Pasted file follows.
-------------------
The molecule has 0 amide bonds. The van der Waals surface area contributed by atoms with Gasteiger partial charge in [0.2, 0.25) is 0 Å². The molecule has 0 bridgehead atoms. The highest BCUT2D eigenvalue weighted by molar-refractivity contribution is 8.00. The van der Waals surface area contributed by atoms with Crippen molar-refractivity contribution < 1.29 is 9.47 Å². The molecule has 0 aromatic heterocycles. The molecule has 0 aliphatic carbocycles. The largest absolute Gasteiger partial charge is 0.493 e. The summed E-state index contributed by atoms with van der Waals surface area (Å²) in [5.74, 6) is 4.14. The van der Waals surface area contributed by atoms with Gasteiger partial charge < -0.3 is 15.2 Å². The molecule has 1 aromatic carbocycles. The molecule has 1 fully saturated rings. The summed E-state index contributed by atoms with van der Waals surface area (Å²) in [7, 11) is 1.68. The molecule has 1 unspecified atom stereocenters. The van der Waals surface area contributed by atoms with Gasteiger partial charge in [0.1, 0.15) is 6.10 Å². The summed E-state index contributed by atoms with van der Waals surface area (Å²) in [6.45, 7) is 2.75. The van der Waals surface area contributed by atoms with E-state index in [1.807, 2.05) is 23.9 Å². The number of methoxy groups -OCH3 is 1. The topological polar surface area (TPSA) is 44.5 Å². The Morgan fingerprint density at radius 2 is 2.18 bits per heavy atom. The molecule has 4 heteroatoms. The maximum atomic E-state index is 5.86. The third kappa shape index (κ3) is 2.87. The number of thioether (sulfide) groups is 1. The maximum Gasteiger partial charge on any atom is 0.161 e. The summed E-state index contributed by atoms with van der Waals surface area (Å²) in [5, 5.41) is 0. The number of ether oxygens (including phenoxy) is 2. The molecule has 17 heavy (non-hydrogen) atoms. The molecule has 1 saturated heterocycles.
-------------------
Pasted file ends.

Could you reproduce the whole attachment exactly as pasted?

The molecule has 0 amide bonds. The van der Waals surface area contributed by atoms with Gasteiger partial charge in [0.2, 0.25) is 0 Å². The molecule has 0 bridgehead atoms. The highest BCUT2D eigenvalue weighted by molar-refractivity contribution is 8.00. The van der Waals surface area contributed by atoms with Crippen molar-refractivity contribution < 1.29 is 9.47 Å². The molecule has 0 aromatic heterocycles. The molecule has 0 aliphatic carbocycles. The largest absolute Gasteiger partial charge is 0.493 e. The summed E-state index contributed by atoms with van der Waals surface area (Å²) in [5.74, 6) is 4.14. The van der Waals surface area contributed by atoms with Gasteiger partial charge < -0.3 is 15.2 Å². The molecule has 1 aromatic carbocycles. The molecule has 1 fully saturated rings. The summed E-state index contributed by atoms with van der Waals surface area (Å²) in [7, 11) is 1.68. The molecule has 1 unspecified atom stereocenters. The van der Waals surface area contributed by atoms with Gasteiger partial charge in [0.1, 0.15) is 6.10 Å². The summed E-state index contributed by atoms with van der Waals surface area (Å²) in [6.45, 7) is 2.75. The van der Waals surface area contributed by atoms with E-state index in [1.807, 2.05) is 23.9 Å². The number of methoxy groups -OCH3 is 1. The topological polar surface area (TPSA) is 44.5 Å². The Morgan fingerprint density at radius 2 is 2.18 bits per heavy atom. The molecule has 4 heteroatoms. The maximum atomic E-state index is 5.86. The third kappa shape index (κ3) is 2.87. The number of thioether (sulfide) groups is 1. The maximum Gasteiger partial charge on any atom is 0.161 e. The summed E-state index contributed by atoms with van der Waals surface area (Å²) in [5, 5.41) is 0. The number of ether oxygens (including phenoxy) is 2. The molecule has 17 heavy (non-hydrogen) atoms. The molecule has 1 saturated heterocycles.